In a paper published by the Behavioral Sciences & Law journal, experts from the University of Surrey take a critical look at the growing use of algorithmic risk assessment tools, which act as a form of expert scientific evidence in a growing number of criminal cases.
The review argues that because of several issues, such as the biases of the developers and weak statistical evidence of the AI's predictive performance, judges should act as gatekeepers and closely scrutinise whether such tools should be used at all.
The paper outlines three steps that judges should consider:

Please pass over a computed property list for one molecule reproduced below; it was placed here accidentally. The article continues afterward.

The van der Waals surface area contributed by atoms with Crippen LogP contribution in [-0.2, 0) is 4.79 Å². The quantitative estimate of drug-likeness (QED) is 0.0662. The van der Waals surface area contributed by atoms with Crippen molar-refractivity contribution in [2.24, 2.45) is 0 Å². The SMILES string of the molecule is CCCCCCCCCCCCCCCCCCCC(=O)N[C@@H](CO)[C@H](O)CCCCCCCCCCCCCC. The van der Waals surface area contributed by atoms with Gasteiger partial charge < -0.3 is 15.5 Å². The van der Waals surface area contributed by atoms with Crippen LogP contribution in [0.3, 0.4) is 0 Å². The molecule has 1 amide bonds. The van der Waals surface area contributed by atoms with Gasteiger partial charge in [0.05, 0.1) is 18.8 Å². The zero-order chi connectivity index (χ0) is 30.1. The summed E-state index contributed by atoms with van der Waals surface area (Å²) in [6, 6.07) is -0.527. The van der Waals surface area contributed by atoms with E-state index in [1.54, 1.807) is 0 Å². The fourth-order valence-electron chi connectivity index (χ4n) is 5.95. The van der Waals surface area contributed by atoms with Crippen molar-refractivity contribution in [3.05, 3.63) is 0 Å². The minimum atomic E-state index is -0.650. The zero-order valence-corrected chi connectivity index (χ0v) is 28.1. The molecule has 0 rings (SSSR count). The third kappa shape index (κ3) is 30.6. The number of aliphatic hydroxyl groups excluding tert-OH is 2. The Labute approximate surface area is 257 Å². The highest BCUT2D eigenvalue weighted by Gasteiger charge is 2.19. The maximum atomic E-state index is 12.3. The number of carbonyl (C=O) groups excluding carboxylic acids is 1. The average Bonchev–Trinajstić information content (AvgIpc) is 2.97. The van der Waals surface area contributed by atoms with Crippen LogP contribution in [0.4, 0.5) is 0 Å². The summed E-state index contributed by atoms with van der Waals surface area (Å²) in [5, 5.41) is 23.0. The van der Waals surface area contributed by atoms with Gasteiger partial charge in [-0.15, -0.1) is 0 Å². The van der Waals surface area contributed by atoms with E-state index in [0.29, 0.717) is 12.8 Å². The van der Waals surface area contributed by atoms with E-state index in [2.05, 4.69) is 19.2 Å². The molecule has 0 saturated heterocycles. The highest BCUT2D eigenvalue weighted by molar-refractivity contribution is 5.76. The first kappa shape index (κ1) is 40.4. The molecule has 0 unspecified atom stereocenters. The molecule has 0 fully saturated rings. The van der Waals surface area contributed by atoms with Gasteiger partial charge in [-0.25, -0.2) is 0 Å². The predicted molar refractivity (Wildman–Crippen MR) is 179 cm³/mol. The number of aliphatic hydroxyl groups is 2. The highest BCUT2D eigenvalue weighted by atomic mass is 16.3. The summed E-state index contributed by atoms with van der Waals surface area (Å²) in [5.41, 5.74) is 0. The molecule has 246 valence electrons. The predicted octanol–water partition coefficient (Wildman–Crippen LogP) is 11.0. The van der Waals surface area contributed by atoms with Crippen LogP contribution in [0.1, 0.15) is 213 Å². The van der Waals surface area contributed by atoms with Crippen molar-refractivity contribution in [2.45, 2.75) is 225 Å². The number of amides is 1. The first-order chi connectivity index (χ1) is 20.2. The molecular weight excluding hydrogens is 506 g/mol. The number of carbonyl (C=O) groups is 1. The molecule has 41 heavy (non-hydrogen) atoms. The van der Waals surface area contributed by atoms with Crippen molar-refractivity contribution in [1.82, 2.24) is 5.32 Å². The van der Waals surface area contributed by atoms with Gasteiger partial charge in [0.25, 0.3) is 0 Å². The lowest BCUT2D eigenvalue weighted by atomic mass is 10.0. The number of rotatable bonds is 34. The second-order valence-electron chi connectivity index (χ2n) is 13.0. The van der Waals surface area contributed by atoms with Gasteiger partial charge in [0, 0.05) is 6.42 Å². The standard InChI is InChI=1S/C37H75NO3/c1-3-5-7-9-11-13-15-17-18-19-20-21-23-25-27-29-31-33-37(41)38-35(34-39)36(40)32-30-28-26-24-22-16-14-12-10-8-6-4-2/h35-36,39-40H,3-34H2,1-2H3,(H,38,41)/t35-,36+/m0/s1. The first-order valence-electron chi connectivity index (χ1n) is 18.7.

- Fitness, this is to consider whether using the AI tool is relevant to the case at all
- Accuracy, this is to understand whether the tool can truly distinguish between reoffenders and non-reoffenders
- Reliability, this would require the judges to scrutinise the trustworthiness of tool's outcomes in practice. This stage would not be required if the judge found the AI lacking in the one of the first two steps.
Dr Melissa Hamilton, author of the paper and Reader in Law and Criminal Justice at the University of Surrey's School of Law, said: "These emerging AI tools have the potential to offer benefits to judges in sentencing, but close attention needs to be paid to whether they are trustworthy. If used carelessly these tools will do a disservice to the defendants on the receiving end."